Washington: A new study by researchers from the University of Missouri and the Virginia Tech suggests that the bacteria involved in the decay of ancient organisms also play a key role in the preservation of fossil.
The team studied a fossilised animal from the Ediacaran Period called Conotubus that lived over 540 million years ago.
Earlier theories on fossil formation focused on passive processes, where normal decay is stopped by sealing off the sediments where the animal is buried.
"Our team is instead detailing a scenario where the actual decay helped 'feed' the process turning the organisms into fossils - in this case, the decay of the organisms played an active role in creating fossils," explained James Schiffbauer, assistant professor of geological sciences at the University of Missouri and lead author.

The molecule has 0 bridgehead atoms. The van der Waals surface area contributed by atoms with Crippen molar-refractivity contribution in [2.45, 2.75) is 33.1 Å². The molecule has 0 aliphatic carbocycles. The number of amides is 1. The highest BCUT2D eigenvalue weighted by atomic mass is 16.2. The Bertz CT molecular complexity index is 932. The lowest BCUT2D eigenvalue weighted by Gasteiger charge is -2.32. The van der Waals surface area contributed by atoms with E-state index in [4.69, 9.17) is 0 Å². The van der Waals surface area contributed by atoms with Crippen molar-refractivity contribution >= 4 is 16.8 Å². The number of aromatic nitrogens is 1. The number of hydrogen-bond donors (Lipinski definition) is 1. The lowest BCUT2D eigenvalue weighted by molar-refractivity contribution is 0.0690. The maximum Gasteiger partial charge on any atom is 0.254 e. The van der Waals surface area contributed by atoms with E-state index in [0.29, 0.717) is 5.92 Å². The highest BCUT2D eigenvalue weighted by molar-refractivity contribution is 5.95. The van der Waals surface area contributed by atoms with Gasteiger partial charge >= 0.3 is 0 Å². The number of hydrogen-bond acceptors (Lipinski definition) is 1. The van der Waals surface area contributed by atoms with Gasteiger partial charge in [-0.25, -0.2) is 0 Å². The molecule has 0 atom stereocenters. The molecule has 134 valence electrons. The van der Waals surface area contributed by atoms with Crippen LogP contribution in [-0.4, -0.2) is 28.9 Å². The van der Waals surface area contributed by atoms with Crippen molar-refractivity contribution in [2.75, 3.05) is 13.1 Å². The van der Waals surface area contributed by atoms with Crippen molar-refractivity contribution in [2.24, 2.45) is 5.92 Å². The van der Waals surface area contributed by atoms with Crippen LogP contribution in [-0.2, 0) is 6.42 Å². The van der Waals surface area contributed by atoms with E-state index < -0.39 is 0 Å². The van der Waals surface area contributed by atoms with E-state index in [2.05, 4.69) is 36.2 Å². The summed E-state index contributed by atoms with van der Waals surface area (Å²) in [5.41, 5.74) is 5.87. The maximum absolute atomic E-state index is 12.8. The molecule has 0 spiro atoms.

"Most of the animals that had once lived on the earth - with estimates eclipsing 10 billion species were never preserved in the fossil record. But we now have a spectacular view of a tinier fraction of soft-bodied animals," pointed out Shuhai Xiao, professor of geobiology at Virginia Tech.
The decay of the organisms played an active role in creating fossils, showed the study.
"These new findings will help scientists to gain a better grasp of why these fossils are preserved, and what features represent the fossilisation process versus original biology, so, we can better reconstruct the evolutionary tree of life," Schiffbauer concluded.
The study appeared in the journal Nature Communications.